Paradigm shift or business as usual? An historical reappraisal of the "shift" to securitisation of refugee protection

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Abstract

This article argues that enhanced understanding of the inter-war period in the development of the international refugee regime can contribute to current debates on the extent to which current practices of “burden-shifting” – in the form of the externalisation and securitisation of asylum – betray the regime’s humanitarian origins as expressed by the 1951 Convention Relating to the Status of Refugees. It demonstrates, through archival research, that rather than being characterised by the humanitarian wish to relieve the plight of the displaced – a wish which, at times, fell victim to political/ideological manipulation – the development of the refugee regime was instead primarily concerned with burden-limiting, ethnic and racial harmony, and a technocratic approach to the “disposal” of refugees. This article concludes by suggesting that historical investigation of the development of the refugee regime can reveal the ways in which our “solutions” and how we measure their success are inseparable from our understanding of what the problem, and who the refugee, is – and that this understanding is perhaps not as simple as the traditional picture of a humanitarian concern for the protection of the displaced might suggest. It also emphasises the need to recognize the extent to which continued ahistorical reification of the refugee regime can entrench rather than “solve” the refugee problem.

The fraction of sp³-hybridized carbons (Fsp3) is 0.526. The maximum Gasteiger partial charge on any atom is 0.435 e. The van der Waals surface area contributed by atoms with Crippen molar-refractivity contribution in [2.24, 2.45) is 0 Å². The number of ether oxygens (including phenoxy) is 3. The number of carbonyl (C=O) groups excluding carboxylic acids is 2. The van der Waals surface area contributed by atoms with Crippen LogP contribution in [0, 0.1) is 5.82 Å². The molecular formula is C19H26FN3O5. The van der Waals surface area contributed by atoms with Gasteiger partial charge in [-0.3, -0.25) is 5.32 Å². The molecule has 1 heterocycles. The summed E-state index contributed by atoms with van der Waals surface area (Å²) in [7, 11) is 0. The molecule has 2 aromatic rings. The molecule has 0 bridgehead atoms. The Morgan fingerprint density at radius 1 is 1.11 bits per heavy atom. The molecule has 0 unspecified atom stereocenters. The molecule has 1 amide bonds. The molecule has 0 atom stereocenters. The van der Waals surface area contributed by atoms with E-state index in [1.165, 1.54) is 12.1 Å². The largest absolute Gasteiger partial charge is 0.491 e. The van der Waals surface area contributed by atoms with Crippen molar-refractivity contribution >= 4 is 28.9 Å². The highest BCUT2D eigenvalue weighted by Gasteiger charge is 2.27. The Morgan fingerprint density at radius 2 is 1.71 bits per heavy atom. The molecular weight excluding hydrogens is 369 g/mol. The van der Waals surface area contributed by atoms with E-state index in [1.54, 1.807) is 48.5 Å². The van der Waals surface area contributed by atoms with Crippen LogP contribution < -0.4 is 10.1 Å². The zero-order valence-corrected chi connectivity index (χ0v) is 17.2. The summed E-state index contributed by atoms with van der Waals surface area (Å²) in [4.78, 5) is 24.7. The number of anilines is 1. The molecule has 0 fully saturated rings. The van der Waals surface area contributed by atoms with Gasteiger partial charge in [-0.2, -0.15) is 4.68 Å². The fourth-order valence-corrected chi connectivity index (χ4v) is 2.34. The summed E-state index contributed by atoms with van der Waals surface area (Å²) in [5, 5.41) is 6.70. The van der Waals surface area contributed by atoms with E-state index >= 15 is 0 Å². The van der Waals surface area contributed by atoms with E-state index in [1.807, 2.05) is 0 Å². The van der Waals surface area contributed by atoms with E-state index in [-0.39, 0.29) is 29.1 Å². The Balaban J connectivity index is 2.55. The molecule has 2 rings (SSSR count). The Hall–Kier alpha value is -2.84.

Original languageEnglish
Pages (from-to)69-92
JournalRefugee Survey Quarterly
Volume33
Issue number3
Early online date16 Jul 2014
DOIs
Publication statusPublished - Sept 2014

Keywords

  • League of Nations
  • History
  • Humanitarianism
  • Securitisation

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